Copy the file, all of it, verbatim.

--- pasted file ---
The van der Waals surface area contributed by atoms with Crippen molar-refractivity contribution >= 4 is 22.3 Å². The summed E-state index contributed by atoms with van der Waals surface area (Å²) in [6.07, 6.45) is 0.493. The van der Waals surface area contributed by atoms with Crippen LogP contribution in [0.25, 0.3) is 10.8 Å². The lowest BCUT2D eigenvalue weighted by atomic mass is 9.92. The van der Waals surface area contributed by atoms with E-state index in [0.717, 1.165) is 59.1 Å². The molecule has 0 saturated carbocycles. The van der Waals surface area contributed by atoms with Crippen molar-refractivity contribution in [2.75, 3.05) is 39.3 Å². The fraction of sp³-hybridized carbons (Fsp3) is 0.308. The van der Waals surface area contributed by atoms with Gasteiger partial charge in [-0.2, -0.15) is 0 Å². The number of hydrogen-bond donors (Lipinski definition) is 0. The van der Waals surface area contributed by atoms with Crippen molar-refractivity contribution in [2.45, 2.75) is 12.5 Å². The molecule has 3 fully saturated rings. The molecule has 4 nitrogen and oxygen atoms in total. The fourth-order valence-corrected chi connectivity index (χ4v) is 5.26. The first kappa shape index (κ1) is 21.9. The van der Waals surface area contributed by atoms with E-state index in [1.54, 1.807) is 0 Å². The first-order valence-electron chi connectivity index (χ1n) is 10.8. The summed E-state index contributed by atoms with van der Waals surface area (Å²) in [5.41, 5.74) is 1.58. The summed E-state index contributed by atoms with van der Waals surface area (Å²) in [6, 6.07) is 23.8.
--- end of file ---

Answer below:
The van der Waals surface area contributed by atoms with Crippen molar-refractivity contribution >= 4 is 22.3 Å². The summed E-state index contributed by atoms with van der Waals surface area (Å²) in [6.07, 6.45) is 0.493. The van der Waals surface area contributed by atoms with Crippen LogP contribution in [0.25, 0.3) is 10.8 Å². The lowest BCUT2D eigenvalue weighted by atomic mass is 9.92. The van der Waals surface area contributed by atoms with E-state index in [0.717, 1.165) is 59.1 Å². The molecule has 0 saturated carbocycles. The van der Waals surface area contributed by atoms with Crippen molar-refractivity contribution in [2.75, 3.05) is 39.3 Å². The fraction of sp³-hybridized carbons (Fsp3) is 0.308. The van der Waals surface area contributed by atoms with Gasteiger partial charge in [-0.2, -0.15) is 0 Å². The number of hydrogen-bond donors (Lipinski definition) is 0. The van der Waals surface area contributed by atoms with Crippen molar-refractivity contribution in [2.45, 2.75) is 12.5 Å². The molecule has 3 fully saturated rings. The molecule has 4 nitrogen and oxygen atoms in total. The fourth-order valence-corrected chi connectivity index (χ4v) is 5.26. The first kappa shape index (κ1) is 21.9. The van der Waals surface area contributed by atoms with E-state index in [1.54, 1.807) is 0 Å². The first-order valence-electron chi connectivity index (χ1n) is 10.8. The summed E-state index contributed by atoms with van der Waals surface area (Å²) in [5.41, 5.74) is 1.58. The summed E-state index contributed by atoms with van der Waals surface area (Å²) in [6, 6.07) is 23.8.